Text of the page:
Crypto again tops FIA’s suspicious reports tally

Sticky times: Cryptocurrencies are facing a difficult period as the U.S cracks down on some of the most popular products. At home, digital currencies are scammers’ instrument of choice REUTERS/Dado Ruvic/Illustration/File Photo
Sticky times: Cryptocurrencies are facing a difficult period as the U.S cracks down on some of the most popular products. At home, digital currencies are scammers’ instrument of choice REUTERS/Dado Ruvic/Illustration/File Photo

Cryptocurrency transactions dominated the suspicious transactions reported to the Financial Intelligence Agency (FIA) in the first three months of the year, with an amount of P45 million involved.

By law, banks, bureaux de change, car dealers, microlenders, attorneys, and others must file suspicious transaction reports with the FIA.

The agency defines a suspicious transaction as one inconsistent with a customer’s known legitimate business, one that gives rise to a reasonable suspicion that may involve the commission of a financial offence, one made in circumstances of unusual or unjustified complexity, one that appears to have no economic justification or lawful objective or made by or on behalf of a person whose identity is unknown, amongst other factors.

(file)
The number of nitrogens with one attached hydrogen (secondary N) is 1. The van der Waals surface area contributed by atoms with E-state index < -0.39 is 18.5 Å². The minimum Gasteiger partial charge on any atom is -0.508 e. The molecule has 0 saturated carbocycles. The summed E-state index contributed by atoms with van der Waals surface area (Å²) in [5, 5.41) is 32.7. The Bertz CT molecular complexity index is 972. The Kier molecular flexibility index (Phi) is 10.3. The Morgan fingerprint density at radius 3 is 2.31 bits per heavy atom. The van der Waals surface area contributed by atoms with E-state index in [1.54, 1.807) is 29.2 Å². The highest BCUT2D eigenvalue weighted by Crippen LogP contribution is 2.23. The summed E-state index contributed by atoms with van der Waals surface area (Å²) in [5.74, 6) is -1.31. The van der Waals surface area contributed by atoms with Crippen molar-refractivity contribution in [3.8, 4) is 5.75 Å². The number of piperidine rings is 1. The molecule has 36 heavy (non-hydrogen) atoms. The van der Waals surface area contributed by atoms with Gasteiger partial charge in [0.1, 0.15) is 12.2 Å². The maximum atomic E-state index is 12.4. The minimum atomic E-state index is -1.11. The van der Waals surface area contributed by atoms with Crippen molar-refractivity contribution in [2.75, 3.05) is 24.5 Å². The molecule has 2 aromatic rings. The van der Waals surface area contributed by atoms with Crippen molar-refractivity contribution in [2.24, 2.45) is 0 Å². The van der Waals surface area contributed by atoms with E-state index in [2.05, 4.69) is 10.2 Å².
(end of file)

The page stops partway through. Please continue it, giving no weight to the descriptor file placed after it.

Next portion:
Editor's Comment
Government’s efforts commendable!

Since the news broke, the government made sure to work hand in hand with the South African government to assist the families of the victims. The two countries came together to help the families identify the bodies of their loved ones through DNA testing. The government also announced that they would assist families with food for mourners before the funerals.Even though the deceased persons were mostly residents of Molepolole, the government...

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